Oct 3, 2012, 11:02 AM EDT
I once poked regularly at Erik Soler. He brought it on himself – or he did so in my opinion.
He blundered here and there in words and deeds, and the Red Bulls GM was surely complicit in trades and signings that went dreadfully wrong. Trading Dwayne De Rosario, one of the best attackers ever to wear an MLS jersey, for two men who never made a dent with the club, was among the famous fumbles, for instance.
A flagging familiarity with American cultural ways got Soler into hot water, too. For instance, he issued a press release last year to officially criticize referees, and that one cost him 10 grand. Lesson learned, presumably.
But Soler learned, no question about it. You simply cannot look at the Red Bulls current roster and draw any other conclusion. (Rafa Marquez remains an asterisk, but let’s stay on point.)
I’ve written previously and stand by it: the Red Bulls have more talent on paper than any club in MLS history. Thierry Henry and Tim Cahill leading the attack; Kenny Cooper, acquired for a song, is scoring goals; Dax McCarty having an amazing season; Joel Lindpere still carrying water, and doing it well; Heath Pearce, Wilman Conde and the increasingly serviceable Markus Holgersson in the back; Teemu Tainio has lost a step, but he still has value and adds experience; Jan Gunnar Solli offers something when he plays within himself; there’s able depth in guys like Sebastien Le Toux and Roy Miller.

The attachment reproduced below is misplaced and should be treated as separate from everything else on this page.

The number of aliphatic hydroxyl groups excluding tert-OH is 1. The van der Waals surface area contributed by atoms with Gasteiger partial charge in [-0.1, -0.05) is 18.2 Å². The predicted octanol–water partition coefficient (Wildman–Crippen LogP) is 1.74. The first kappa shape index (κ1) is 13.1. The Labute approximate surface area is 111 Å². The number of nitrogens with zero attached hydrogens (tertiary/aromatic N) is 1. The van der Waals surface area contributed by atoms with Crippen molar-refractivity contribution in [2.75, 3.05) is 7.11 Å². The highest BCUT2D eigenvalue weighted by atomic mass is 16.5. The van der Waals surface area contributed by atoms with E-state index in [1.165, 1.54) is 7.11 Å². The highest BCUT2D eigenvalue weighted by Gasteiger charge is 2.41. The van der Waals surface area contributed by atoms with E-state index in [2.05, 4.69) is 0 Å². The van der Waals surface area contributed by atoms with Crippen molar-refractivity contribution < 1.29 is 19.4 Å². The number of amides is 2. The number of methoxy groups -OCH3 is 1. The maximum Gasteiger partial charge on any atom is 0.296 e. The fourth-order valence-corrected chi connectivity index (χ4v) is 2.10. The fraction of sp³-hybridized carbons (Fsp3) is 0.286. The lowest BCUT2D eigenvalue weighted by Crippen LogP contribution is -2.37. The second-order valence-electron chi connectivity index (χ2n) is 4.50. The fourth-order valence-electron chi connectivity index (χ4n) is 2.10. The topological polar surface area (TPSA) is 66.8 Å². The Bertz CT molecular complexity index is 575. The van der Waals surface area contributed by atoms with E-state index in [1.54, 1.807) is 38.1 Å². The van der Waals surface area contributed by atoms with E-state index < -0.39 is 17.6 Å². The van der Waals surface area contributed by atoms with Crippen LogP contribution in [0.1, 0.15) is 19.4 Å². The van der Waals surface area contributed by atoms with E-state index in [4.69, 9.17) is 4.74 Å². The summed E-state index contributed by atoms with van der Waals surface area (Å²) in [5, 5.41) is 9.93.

Plus Marquez, whatever you think of him. All under the salary cap, which is impressive, and the GM deserves a long, slow clap for his part in such a talented assembly.
And this year the Red Bulls have found a way to get value out of the draft. How about that!
So Soler rode the learning curve and made his team better for it.
Which is precisely why everyone was stunned by yesterday’s news. Soler is out, replaced by Frenchman Jérôme de Bontin and overseen by Red Bull head of global soccer, Gérard Houllier.
The bizarre timing of all this is what makes it so curious and confounding.
There’s a reasonable chance this sudden upheaval will have zero effect on the players and manager Hans Backe at such a critical juncture, with less than a month remaining in the season and with the Red Bulls having as good a chance this year as ever of claiming that first MLS Cup.
But why risk it? There’s certainly is some chance that it turns disruptive or even toxic. Backe’s place seems suddenly uncertain, and that can have varying effects on players.
As so many have pointed out: just when it seemed the league’s all-time leader in bungling had found its footing, they fall over sideways once again.
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